Horror, when you get right down to it, is less about the tales and more about who is telling them. After all, horror stories- warnings of what waits out in the dark- are the oldest and most powerful stories, and with such immovable foundations in place, a good horror movie can live or die by its telling.
The Babadook is a wonderful example of this.....
On the surface, it is another “family home assaulted by other-wordy forces” tale, and I forgive you if you’re yawning already. This pitting the most obvious targets against the most nebulous of threats is a well trod path, but it has nether-the-less produced some greats, even some classics. And I am happy to lump The Babadook in with them.
What’s The Babadook s big strength? Why does it deserve its accolade? It is, after all, a low budget Australian affair, coming out of nowhere and driven almost entirely by no-name talent. But then, where have we heard that before? Game-changers rarely come from the establishment…
However, indie moxie isn’t The Babadook s special power. It is the decision to present the threat- the titular Babadook- as a hybrid of boogey man and mental illness.
We, as an audience, begin to realise that the monstrous interloper into the home of a single mother and her troubled child isn’t a closet-dwelling phantom, but a representation of a grief-stricken widow’s breaking psyche, a bleak depression that threatens to overwhelm her identity utterly, and bring harm to those she loves most…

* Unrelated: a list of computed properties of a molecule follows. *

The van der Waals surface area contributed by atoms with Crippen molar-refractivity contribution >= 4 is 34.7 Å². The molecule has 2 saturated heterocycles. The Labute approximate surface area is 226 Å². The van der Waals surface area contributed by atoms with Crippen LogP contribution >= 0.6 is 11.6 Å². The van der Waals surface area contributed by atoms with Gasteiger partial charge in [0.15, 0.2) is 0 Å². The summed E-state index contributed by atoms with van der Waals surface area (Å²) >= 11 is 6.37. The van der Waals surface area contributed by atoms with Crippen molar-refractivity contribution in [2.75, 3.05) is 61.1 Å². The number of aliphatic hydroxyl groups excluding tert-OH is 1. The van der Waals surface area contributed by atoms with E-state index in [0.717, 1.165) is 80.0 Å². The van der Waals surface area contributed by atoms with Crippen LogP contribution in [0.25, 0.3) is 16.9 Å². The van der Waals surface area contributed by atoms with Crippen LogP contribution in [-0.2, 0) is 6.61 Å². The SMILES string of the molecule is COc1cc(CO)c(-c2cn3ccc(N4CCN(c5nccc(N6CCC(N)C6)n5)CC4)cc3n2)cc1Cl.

…Or is it? Part of the cleverness of The Babadook is that the viewer spends less time wondering if the phantom is real or imagined, and realises that the differentiation really doesn’t matter— the horror is equal either way, plucking not just at our anxieties about what unknowns may lurk out in the world, but what unknowns may lurk within us.
So the theme is pertinent, and perhaps of its time— as relevant to today’s audience, those more educated about mental illness and so more attuned to its threats, as McCarthyism was to those who were once fascinated by invasion movies. Like most horror movie heroines, when protagonist Amelia tries to get help with her supernatural problem, she is greeted with suspicion, condescension and ostracisation, but in this case it’s just as much a social commentary as a narrative necessity.
But, coming down from self-congratulatory nods about the well-handled themes in The Babadook the movie works well as just-another-horror-movie. It is beautifully shot, with a queer Australian gothic that really butters the mis-en-scene. All the familiar horror dance steps, the beats and nods and rhythms, are stepped with utter confidence, and build a rising crescendo of creepiness with nary a bum note.
Structurally, the departure from standard horror expectations (something I’ll happily argue rarely happens outside of indie-type fare) lies in the final act, where the movie changes gears and the expected creepiness is smothered with a sense melancholic dread and outright sadness. In short, The Babadook won’t have you jumping at shadows, but it might keep you awake for other reasons.
I have a theory about ghosts and such, when people tut and roll their eyes and say “It’s all in your head!” I think to myself, in my head, where we all spend most of our time, “How in the hell is that supposed to reassure me? If anything, that is where I am most vulnerable.”
And so the Babadook waits, not in graveyards or old mansions or abandoned malls, but inside you. Where you can’t run from it.
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